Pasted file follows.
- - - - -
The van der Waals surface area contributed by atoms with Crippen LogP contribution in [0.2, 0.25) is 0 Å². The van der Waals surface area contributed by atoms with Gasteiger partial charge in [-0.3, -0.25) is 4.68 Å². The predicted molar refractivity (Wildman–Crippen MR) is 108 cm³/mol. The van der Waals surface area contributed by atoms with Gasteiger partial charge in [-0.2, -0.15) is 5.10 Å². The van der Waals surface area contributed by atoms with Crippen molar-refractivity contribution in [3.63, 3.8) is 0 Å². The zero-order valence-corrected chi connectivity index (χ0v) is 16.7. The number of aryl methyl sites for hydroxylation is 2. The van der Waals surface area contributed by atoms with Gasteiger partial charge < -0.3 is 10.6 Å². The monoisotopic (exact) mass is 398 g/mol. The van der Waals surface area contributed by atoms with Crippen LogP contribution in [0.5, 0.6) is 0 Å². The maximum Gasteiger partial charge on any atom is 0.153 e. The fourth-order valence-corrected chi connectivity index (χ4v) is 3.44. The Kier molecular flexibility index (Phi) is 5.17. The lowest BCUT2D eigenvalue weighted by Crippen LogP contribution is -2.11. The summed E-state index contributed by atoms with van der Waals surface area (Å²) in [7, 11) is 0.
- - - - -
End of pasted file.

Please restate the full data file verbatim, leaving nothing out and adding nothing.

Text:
The van der Waals surface area contributed by atoms with Crippen LogP contribution in [0.2, 0.25) is 0 Å². The van der Waals surface area contributed by atoms with Gasteiger partial charge in [-0.3, -0.25) is 4.68 Å². The predicted molar refractivity (Wildman–Crippen MR) is 108 cm³/mol. The van der Waals surface area contributed by atoms with Gasteiger partial charge in [-0.2, -0.15) is 5.10 Å². The van der Waals surface area contributed by atoms with Crippen molar-refractivity contribution in [3.63, 3.8) is 0 Å². The zero-order valence-corrected chi connectivity index (χ0v) is 16.7. The number of aryl methyl sites for hydroxylation is 2. The van der Waals surface area contributed by atoms with Gasteiger partial charge < -0.3 is 10.6 Å². The monoisotopic (exact) mass is 398 g/mol. The van der Waals surface area contributed by atoms with Crippen LogP contribution in [0.5, 0.6) is 0 Å². The maximum Gasteiger partial charge on any atom is 0.153 e. The fourth-order valence-corrected chi connectivity index (χ4v) is 3.44. The Kier molecular flexibility index (Phi) is 5.17. The lowest BCUT2D eigenvalue weighted by Crippen LogP contribution is -2.11. The summed E-state index contributed by atoms with van der Waals surface area (Å²) in [7, 11) is 0.